Adagio clamped onto Aria's arm, and spun her about. Gripping her firmly by the shoulders, she glared into the younger girl's eyes.

"You've got something rolling about in that brick hard skull of yours," Adagio murmured, "and I wanna know what it is. What are you planning?"

It was then that something descended upon the eldest Siren like seeping syrup. More specifically, a feeling of profound helplessness. Worries both ancient and crippling struck her right in the gut as she stared into her sister's eyes. The grip upon her shoulders tightened as she pulled her in a little closer.

Aria, catching the sudden change in her sister's demeanor, worked her jaw. Though her expression had gone quite grim, she could no longer look the elder girl in the eye, already having deciphered what silent messages they were relaying.

"Aria?" Adagio breathed. The sudden tremor in her voice was clear. "If you're thinking of doing what I think—"

The younger girl shoved her sister in the shoulder, forcing her back.

"I've told you before, I don't like you trying to get into my head," she grumbled. "You don't get to treat me like one of your fucking meals."

The two went quiet for a long time. Adagio, who was standing off to the side looking a bit stunned, eventually managed to take a few deep breaths to regain her composure. She crossed her arms, and stood tall, putting on an imposing front.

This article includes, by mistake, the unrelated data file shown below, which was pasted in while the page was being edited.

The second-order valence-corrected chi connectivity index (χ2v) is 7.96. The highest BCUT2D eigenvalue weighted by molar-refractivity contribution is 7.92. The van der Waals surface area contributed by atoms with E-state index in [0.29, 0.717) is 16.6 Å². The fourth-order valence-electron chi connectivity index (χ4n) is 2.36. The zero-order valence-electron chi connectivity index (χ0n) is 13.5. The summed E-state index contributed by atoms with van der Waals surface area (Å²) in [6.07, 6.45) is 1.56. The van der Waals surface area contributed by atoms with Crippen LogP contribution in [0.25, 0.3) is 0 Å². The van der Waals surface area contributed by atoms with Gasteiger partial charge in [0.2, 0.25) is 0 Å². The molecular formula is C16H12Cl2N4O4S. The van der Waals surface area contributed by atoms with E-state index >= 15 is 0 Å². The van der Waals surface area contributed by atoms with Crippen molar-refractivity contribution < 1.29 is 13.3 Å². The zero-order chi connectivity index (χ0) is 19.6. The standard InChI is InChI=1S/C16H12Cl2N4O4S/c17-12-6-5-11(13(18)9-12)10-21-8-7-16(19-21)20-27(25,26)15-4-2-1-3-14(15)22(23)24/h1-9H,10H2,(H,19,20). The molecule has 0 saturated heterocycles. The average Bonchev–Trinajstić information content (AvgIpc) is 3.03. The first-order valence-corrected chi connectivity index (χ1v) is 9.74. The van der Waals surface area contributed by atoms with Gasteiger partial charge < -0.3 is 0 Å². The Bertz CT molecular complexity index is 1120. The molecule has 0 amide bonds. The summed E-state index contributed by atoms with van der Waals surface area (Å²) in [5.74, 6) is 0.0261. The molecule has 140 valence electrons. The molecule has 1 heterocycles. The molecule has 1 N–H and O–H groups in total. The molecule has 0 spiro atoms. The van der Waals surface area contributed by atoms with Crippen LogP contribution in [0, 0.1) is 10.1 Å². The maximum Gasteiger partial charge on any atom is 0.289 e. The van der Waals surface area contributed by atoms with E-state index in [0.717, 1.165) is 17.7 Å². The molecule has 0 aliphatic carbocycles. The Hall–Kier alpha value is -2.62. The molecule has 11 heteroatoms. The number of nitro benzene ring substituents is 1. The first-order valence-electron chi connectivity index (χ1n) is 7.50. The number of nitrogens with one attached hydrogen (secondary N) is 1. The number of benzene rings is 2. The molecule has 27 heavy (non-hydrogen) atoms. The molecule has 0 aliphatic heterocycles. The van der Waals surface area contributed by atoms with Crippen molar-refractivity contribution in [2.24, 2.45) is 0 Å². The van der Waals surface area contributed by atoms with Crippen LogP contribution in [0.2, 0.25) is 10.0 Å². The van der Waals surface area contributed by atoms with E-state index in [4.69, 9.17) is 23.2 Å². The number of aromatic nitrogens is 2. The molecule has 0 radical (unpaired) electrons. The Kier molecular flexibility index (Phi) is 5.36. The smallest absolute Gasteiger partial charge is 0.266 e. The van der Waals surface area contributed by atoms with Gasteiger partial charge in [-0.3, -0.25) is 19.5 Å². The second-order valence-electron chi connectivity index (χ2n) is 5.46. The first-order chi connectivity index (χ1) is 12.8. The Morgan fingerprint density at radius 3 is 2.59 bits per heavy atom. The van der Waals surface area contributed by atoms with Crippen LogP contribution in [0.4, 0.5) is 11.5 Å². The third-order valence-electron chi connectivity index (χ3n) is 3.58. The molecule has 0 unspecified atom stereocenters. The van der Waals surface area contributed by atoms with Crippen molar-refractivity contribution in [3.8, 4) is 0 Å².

"I moved the painkillers downstairs. They're there in the top cupboard now. The one with the lock," she muttered, gesturing toward the wall of kitchen cabinets. This earned a curious look from Aria, one that didn't seem to bother the eldest girl in the slightest. She pulled the stool into the kitchen, climbed atop of it, unlocked the cabinet in question, and collected a sizeable bottle of painkillers from where they sat next to a host of other supplies and medicines which had been drawn from various places around the house. The younger Siren looked as if she wanted to ask why Adagio would have done such a thing, but after further consideration, it seemed pointless. The reasoning behind it was made quite clear to them both.

When Adagio descended from the stool she turned, and plopped the bottle down upon the counter.


Hesitating for only a moment, the younger Siren reached out, and grabbed hold of the container. Twisting the cap open, she poured two tablets into her palm, threw them back, and downed them both with a swig of coffee. Locking the lid back into place, she then turned to leave, the bottle still clenched in her hand.